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The Future of Electrical Power Generation

Prof. David J. C. MacKay, Cambridge University, had an interesting column in the New York Times last week here.  He discussed what assumptions can reasonably be made about the availability and use of renewable energy sources.  MacKay discusses the relationships between land area and energy needs of countries around the world.  It is very clear, as he runs through his numbers, that what is sauce for the goose is not, in this case, sauce for the gander.  The results of the analysis are not surprising to anyone who has thought about it.  But it is satisfying to number nerds (like me) to see the analysis carried out with some rigor.

For example, the good professor points out that the solar energy density in Germany's Bavarian solar generation facilities is around 5 watts per square meter of land area, while concentrating solar generation in deserts can produce 20 watts per square meter.  He contrasts this with the energy density of hydroelectric power in Scotland, which he states is 11 watts per square meter of compounded water surface area.  He doesn't give a value, but I expect that the solar energy density in cloudy Scotland is significantly smaller than Bavaria.

Some of the other land use efficiency factors MacKay cites include:  wind - 2.5 watts psm (per square meter) in windy areas; energy crops (in Europe) - 0.5 watts psm; and nuclear plants - 1,000 watts psm.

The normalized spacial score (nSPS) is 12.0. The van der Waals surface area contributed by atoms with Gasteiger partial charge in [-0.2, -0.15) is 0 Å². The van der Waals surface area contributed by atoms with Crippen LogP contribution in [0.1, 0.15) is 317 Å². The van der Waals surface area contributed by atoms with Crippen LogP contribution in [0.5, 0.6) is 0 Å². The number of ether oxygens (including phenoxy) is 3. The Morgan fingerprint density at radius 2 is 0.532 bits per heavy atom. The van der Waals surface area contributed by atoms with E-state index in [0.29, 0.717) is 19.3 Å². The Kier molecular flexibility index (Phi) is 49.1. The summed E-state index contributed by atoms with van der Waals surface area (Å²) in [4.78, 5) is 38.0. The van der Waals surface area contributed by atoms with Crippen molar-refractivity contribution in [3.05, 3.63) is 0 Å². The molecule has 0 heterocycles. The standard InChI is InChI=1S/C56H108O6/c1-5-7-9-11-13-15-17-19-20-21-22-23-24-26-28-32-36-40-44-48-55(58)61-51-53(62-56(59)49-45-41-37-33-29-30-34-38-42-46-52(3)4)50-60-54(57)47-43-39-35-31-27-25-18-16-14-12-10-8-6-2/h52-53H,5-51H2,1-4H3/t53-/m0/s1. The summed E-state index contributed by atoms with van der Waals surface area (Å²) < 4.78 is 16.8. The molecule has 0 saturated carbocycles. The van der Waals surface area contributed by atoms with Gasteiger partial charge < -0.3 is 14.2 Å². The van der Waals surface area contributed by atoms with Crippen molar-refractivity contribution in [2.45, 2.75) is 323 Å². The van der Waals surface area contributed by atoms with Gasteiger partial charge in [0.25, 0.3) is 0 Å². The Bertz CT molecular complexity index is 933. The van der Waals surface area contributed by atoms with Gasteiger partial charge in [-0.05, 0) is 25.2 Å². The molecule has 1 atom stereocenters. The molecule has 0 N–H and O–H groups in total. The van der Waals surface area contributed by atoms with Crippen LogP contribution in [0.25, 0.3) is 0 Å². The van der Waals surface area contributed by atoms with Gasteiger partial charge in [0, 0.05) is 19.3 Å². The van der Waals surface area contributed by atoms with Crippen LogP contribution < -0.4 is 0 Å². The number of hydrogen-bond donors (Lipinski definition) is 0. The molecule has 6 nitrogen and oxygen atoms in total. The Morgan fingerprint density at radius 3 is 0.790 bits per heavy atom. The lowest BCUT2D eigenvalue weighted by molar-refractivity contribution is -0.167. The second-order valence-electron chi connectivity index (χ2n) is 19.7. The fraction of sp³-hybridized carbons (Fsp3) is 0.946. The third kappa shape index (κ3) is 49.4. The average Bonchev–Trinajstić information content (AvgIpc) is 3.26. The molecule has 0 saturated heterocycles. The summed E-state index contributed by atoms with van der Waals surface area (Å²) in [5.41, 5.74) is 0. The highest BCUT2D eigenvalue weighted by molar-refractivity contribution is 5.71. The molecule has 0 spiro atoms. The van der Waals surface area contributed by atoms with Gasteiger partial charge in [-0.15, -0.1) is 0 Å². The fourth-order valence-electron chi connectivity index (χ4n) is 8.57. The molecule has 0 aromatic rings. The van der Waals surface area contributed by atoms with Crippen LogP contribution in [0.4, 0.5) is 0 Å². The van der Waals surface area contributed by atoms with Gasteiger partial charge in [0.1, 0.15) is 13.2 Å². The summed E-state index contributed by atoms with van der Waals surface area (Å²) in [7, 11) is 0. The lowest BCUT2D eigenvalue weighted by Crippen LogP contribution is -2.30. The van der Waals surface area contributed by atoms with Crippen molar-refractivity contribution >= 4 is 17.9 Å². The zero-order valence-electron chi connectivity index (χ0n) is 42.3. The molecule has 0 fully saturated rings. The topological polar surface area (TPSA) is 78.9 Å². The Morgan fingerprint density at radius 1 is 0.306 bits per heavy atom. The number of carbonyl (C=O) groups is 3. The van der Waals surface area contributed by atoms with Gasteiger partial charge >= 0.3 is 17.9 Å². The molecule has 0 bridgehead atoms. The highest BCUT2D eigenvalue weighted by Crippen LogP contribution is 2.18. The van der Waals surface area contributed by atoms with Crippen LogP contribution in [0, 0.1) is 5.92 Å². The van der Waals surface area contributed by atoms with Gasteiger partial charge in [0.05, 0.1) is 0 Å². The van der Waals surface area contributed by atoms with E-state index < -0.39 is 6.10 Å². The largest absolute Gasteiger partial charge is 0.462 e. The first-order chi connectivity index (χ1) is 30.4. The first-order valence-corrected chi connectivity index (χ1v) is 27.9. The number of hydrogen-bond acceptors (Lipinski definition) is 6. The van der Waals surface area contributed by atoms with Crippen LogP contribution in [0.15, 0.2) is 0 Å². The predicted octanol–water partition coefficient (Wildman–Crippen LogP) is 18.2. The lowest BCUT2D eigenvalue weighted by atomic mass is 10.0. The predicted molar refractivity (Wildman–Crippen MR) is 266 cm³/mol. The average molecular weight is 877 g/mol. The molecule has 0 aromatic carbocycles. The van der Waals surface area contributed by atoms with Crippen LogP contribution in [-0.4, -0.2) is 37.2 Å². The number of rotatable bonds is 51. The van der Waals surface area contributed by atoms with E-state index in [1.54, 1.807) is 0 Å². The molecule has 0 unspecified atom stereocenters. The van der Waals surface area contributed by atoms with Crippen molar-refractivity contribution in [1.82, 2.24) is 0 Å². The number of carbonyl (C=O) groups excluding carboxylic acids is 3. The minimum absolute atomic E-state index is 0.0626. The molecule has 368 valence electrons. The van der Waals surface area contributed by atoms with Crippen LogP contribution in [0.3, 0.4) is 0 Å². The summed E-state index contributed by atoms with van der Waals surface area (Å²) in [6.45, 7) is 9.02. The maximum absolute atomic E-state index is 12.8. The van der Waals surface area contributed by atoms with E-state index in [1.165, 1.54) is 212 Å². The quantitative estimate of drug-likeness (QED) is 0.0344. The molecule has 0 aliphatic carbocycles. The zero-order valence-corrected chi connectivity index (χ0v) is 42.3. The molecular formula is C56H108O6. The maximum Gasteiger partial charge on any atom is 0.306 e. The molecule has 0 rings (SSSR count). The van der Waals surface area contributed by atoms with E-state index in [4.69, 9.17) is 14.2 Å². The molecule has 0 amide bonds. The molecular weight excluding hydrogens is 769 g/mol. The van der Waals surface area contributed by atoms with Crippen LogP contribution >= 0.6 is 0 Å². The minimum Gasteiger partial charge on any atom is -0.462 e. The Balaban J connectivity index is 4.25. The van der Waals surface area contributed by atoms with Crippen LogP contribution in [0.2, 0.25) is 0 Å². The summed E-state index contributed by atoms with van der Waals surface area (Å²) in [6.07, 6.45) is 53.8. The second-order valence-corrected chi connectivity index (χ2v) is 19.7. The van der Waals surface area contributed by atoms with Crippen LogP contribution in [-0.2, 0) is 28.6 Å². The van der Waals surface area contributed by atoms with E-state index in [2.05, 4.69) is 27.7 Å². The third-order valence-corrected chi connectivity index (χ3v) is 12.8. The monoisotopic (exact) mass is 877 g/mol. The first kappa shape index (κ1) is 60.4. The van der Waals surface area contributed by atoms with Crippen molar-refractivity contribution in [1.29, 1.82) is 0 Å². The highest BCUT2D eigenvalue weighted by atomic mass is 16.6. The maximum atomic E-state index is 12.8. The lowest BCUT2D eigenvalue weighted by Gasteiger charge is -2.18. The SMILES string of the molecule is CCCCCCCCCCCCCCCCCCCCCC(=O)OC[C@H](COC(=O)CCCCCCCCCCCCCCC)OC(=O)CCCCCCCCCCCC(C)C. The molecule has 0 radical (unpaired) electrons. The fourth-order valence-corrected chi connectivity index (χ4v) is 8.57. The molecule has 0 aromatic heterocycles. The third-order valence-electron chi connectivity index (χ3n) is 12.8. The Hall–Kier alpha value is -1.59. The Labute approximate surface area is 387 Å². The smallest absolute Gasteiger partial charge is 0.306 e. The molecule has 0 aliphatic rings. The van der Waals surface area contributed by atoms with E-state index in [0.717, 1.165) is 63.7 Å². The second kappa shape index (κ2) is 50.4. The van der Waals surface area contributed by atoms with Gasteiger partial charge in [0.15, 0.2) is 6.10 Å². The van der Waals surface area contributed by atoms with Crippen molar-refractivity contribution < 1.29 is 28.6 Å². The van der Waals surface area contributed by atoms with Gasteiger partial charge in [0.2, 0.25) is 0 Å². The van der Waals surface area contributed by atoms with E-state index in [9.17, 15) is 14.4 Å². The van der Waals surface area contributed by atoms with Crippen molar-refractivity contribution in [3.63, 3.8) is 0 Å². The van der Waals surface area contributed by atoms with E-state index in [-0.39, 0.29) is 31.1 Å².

MacKay also gives some reference numbers for current electricity consumption in various countries.  (I could have said "present" but had to make the pun "current".)  He heads his list with densely populated, high standard of living Bahrain.  The consumption there exceeds 10 watts psm.  He said that many countries exceed 1 watt psm, including Britain, Germany, Japan, the Netherlands, Belgium and South Korea.  Obviously, countries such as these can not expect energy crops to contribute significantly to their electrical energy needs.

The U.S. electrical consumption is 0.3 watt psm.  MacKay identifies some countries near the global average (0.1 watt psm) as Saudi Arabia, South Africa and Mexico.  Obviously, at least in terms of land usage, these countries might consider some use of energy crops, although the usage efficiency per acre is much less than solar and wind.

I am surprised that MacKay is such a landlubber.  He does not consider in his discussion the power generation potential of land based geothermal sources (okay, a landlubber should have mentioned that) and the oceans.  Even if we assign part of that to a parochial perspective from the heart of England, there are oceanographic power generation activities going on in the UK.  There is a SeaGen installation in the tidal currents at Strangford Lough in Northern Ireland (here).  Another project not yet started, the Cardiff-Weston proposal (discussed here), could provide up to 5% of the UKs electrical power needs.  It may be that the UK does not have the geothermal potential of Iceland or the western U.S., but they certainly do have oceanographic potential.  Prof. McKay was remiss in leaving that out of his discussion.

Do not be put off by my sniping criticism.  The topics covered by Prof. MacKay have merit far outweighing the smaller areas he missed.  Read the entire Op Ed 
here.